Despite being an award-winning actress and a top box-office draw during her heyday, Ava Gardner often generated more attention for her tumultuous personal life than her film roles. A bona-fide Hollywood legend for her unparalleled good looks (she was famously touted by MGM as “the world’s most beautiful animal”), Gardner lived up to the fanciful billing with an active social life that included a torrid romance with Howard Hughes and headline-grabbing marriages to Mickey Rooney and Frank Sinatra.
In their gorgeously illustrated biography, Ava: A Life in Movies, authors Kendra Bean and Anthony Uzarowski balance the scales by giving the star her due as both an actor and cultural figure.
The authors spoke with Palm Springs Life about Gardner’s celebrated personal life, underappreciated career, and relationship to Palm Springs.
PSL: Today it seems that Ava is best known for her volatile private life. Do you feel it unfairly overshadows some fine performances she gave as an actress?
Kendra Bean: When people think of Ava Gardner today, they think of her as Frank Sinatra’s sex-symbol wife; someone who lived in the fast lane and burned her candle at both ends. But she was also an Oscar-nominated film star who appeared in 70 movies and TV shows, and who worked with some of the greatest leading men and directors of Hollywood’s Golden Age. Of course, her personal life was a large part of her star image, but I think that we do a disservice to her by solely focusing on her personal exploits and ignoring the work she put in throughout her career.
Ava Gardner was an Oscar-nominated film star who appeared in 70 movies and TV show.
Anthony Uzarowski: I think that Ava is not alone in that sense. Other female stars of her generation, such as Marilyn Monroe and Elizabeth Taylor, share this fate. I think that their personal lives and images had such a tremendous impact on public imagination that their work, however brilliant, often gets lost. In the old days people might have watched an Ava Gardner film at the cinema once every couple of years, but details of her personal life appeared in newspapers and magazines almost daily. I think Ava’s legacy as a talented screen actress is being rediscovered, thanks to TCM [Turner Classic Movies] and the online community of film lovers. It’s very encouraging to see how many young people fall in love with Ava through her films, through her performances, rather than through stories of her personal life.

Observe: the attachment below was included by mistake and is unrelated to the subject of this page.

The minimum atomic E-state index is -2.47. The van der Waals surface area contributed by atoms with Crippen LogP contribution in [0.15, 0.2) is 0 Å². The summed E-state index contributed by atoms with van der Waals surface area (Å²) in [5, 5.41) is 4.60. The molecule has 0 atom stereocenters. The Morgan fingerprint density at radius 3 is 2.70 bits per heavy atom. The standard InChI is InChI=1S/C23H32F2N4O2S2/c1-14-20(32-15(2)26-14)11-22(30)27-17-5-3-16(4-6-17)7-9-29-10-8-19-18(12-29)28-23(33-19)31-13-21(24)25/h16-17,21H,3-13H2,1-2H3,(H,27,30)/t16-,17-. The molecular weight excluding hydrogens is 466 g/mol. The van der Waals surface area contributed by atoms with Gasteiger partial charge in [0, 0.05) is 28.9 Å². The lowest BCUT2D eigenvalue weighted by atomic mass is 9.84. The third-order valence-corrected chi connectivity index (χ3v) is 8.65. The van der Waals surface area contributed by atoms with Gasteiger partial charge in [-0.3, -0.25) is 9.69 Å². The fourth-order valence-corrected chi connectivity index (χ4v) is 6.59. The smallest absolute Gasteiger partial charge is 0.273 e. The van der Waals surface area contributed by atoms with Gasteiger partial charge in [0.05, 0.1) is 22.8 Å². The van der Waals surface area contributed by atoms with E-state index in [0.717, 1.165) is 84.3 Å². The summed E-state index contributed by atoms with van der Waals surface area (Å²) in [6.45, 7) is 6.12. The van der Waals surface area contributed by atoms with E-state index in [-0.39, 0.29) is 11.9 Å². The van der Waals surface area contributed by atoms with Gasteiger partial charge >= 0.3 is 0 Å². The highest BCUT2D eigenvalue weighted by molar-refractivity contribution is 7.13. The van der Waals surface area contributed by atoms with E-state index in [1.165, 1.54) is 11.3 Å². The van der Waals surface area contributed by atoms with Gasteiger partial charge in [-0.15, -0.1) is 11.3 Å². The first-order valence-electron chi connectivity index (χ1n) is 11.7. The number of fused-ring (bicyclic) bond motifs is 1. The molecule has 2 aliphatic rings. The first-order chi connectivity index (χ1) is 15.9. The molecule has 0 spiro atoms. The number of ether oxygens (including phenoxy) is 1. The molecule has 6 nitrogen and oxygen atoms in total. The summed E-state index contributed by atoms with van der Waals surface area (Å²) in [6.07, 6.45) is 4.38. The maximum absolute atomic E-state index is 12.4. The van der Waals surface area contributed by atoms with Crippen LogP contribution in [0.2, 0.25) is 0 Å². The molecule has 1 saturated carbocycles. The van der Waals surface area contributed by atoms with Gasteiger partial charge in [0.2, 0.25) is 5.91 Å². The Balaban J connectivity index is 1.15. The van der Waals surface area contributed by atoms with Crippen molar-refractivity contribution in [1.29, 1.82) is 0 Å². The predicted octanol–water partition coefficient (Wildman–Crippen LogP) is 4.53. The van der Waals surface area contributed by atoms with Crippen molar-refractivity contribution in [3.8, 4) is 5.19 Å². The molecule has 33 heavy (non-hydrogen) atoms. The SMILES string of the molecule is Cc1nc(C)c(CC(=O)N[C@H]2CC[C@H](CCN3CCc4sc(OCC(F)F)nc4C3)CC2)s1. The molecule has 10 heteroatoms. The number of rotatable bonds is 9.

PSL: Her romance with Frank Sinatra remains one of the most fabled in Hollywood history. Why do you think the public is still fascinated by the two of them as a couple?
KB: They were two gorgeous famous people who loved hard and fought harder. Frank wrote songs about Ava. I think there was intense passion there, which a lot of people feel attracted to and perhaps nostalgic for, even though it really wasn’t a healthy relationship.
AU: Whenever two great stars come together, the public is entranced. Sinatra remains one of the great voices of the 20th century, and the fact that he became so obsessed with this free-spirited movie star, known as the most beautiful woman in the world — it is a great love story. They were in many ways the original power couple, the first to fight publicly as hard as they loved — something that Richard Burton and Elizabeth Taylor became notorious for a decade later. But I think this idea of not being able to live together anymore than being able to stay apart is a very powerful one.
“I think that their personal lives and images had such a tremendous impact on public imagination that their work, however brilliant, often gets lost.”Anthony Uzarowski
PSL: What are some stories associated with Ava and Palm Springs?
AU: Frank famously owned a house in Palm Springs, and during his marriage to Ava, they spent a lot of time there, mainly entertaining their famous friends. Twin Palms, as the house is known, was also a witness to some infamous brawls. The most publicised one involved another Hollywood luminary, Ava’s good friend and Frank’s former lover, Lana Turner. Although Lana was merely a witness to a heated fight between the Sinatras, which involved Ava throwing all of Frank’s possessions out of the front door, the press had a field day creating all sorts of stories out of the incident, including that Frank caught Ava and Lana in bed, a story which later greatly amused Ava. It was certainly the pinnacle of the public spectacle that was dubbed “the battling Sinatras” and Palm Springs was the setting for it. The house is said to still bear scars of the legendary battles, including a dint in a sink, where Frank smashed a champagne bottle.
For more information on the book, visit facebook.com/avagardneralifeinmovies.